Coronary heart disease is a leading cause of death worldwide, but identifying those at high risk remains difficult. EU-funded research has helped identify new biomarkers that will improve diagnosis and lead to new and better treatment options.
Coronary artery disease (CAD), also known as coronary heart disease, causes more deaths and disability worldwide than any other illness. However, predicting a person’s level of risk of heart attack or stroke and directing them towards preventative treatment is still very difficult.
The EU-funded RISKYCAD project set out to address this problem by identifying predictive biomarkers used in the study of lipids, genomes and microRNA molecules. This made it possible to examine for the first time the mechanisms of lipid activity at the molecular level. Researchers analyzed specific species of lipids linked to inflammation and heart disease and identified novel lipid and small RNA circulating biomarkers.
‘Our research allowed us to build new risk models for identifying patients at high risk and develop more accurate diagnostic tests than existed previously,’ says project coordinator Evangelos Andreakos. ‘It also shed light on possible new targets for treatment by investigating to what extent these ceramides [lipid family] we were looking at were not just risk markers but may actually be driving the disease process.’
Better diagnosis for better treatment
In addition to identifying new biomarkers and revealing new mechanisms driving the disease process, the RISKYCAD project also developed a novel proprietary multi-marker algorithm, called Coropredict, for predicting cardiovascular risk in asymptomatic persons and in those with pre-existing cardiovascular disease. This valuable predictive tool consists of eight biomarkers that can be automated and cost-effectively measured within a standardized laboratory system.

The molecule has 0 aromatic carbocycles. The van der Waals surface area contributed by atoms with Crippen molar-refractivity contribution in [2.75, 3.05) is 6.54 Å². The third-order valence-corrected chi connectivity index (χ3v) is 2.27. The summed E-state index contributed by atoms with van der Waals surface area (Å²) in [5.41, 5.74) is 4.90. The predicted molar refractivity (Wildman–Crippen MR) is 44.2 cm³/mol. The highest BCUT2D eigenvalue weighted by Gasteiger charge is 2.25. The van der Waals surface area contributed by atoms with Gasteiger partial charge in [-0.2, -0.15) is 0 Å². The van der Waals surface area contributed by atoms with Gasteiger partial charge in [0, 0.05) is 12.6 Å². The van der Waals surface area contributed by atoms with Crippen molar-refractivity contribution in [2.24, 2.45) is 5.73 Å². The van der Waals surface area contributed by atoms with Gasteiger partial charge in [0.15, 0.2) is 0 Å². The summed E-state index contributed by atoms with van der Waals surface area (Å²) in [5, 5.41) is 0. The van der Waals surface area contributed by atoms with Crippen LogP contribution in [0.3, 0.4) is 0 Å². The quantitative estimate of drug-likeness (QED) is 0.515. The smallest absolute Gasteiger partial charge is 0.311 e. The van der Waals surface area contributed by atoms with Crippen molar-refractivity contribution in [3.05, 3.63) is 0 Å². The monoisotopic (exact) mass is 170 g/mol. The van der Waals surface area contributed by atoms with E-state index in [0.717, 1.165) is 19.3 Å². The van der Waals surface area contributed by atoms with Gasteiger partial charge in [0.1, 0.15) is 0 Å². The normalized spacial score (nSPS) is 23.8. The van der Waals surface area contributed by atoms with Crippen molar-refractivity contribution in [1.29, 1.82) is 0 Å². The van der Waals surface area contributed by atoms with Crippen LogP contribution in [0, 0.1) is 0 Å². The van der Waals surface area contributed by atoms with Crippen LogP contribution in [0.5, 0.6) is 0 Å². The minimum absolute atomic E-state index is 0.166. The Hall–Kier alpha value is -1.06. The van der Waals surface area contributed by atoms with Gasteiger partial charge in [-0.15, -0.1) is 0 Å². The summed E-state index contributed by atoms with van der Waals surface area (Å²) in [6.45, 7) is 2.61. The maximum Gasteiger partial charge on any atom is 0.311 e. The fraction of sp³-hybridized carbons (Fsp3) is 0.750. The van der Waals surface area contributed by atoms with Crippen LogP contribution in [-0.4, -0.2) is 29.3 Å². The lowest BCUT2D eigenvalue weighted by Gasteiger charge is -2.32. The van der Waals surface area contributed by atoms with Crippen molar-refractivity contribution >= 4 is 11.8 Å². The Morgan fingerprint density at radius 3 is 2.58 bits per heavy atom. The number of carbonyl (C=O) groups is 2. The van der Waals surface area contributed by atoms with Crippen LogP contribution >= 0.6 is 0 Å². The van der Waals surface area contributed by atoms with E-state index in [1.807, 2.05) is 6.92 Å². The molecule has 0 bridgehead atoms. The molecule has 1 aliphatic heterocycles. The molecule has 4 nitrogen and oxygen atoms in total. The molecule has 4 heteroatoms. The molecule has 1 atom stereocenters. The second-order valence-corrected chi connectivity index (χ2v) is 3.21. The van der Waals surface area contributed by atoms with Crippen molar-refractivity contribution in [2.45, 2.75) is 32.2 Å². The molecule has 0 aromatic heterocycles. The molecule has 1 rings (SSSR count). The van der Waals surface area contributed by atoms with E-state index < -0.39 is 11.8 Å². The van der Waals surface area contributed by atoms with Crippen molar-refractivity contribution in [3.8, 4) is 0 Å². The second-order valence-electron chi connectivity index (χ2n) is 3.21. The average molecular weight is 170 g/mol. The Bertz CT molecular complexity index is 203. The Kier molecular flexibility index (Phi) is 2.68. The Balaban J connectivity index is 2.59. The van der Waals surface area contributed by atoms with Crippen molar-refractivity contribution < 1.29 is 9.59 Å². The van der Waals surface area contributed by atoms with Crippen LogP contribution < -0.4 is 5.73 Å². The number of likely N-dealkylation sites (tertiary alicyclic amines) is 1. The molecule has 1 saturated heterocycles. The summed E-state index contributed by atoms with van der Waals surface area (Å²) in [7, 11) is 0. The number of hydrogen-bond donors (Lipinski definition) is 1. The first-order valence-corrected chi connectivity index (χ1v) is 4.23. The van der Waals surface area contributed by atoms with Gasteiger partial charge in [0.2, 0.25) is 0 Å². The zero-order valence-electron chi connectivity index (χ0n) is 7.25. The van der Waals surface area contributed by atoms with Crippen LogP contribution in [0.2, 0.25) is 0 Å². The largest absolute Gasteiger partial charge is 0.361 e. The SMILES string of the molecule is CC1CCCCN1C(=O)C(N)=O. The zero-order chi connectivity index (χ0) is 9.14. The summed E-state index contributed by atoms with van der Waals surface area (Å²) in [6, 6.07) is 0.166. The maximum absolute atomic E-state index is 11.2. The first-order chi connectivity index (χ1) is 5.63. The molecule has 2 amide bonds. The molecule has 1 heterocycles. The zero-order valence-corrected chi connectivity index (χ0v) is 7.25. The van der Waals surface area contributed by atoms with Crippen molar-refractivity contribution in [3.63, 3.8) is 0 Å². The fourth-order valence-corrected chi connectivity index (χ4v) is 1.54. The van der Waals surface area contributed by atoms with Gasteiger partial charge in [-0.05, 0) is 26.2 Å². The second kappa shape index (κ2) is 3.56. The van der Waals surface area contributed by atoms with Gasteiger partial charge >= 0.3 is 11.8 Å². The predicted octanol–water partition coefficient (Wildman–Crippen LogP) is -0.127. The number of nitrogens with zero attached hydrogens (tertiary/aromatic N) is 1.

The project moved the research forward to clinical application by selecting four molecules belonging to the lipid family of ceramides that are strongly linked to a person’s risk of developing cardiovascular disease and incorporating them into a simple test that can be used in routine laboratory testing. This test has now been advanced to clinical use in the USA and Finland. Further license agreements in Europe and the USA are under negotiation.
A better understanding of the mechanisms of cardiovascular disease in relation to the new biomarkers is also helping to identify new treatment targets and drugs with repositioning potential for the treatment of CAD. Eventually, this could provide significant benefits for patients in the longer term.
Finally, by generating new human and mouse models of CAD and plaque vulnerability, the project supported basic and clinical research in the broader area of cardiovascular diseases and plaque vulnerability, enabling new target identification and evaluation as well as drug screening.
Reducing risks and costs
RISKYCAD has the potential to significantly improve patient care, contributing to personalized medicine solutions and improving disease management. The long-term effects will be better health with reduced morbidity, mortality and healthcare costs.
‘By helping to more accurately identify high-risk patients, the research carried out within RISKYCAD is likely to affect the way CAD patients are managed – both by reducing unnecessary treatment and by making sure that necessary treatment is given to the individuals most in need,’ says Andreakos.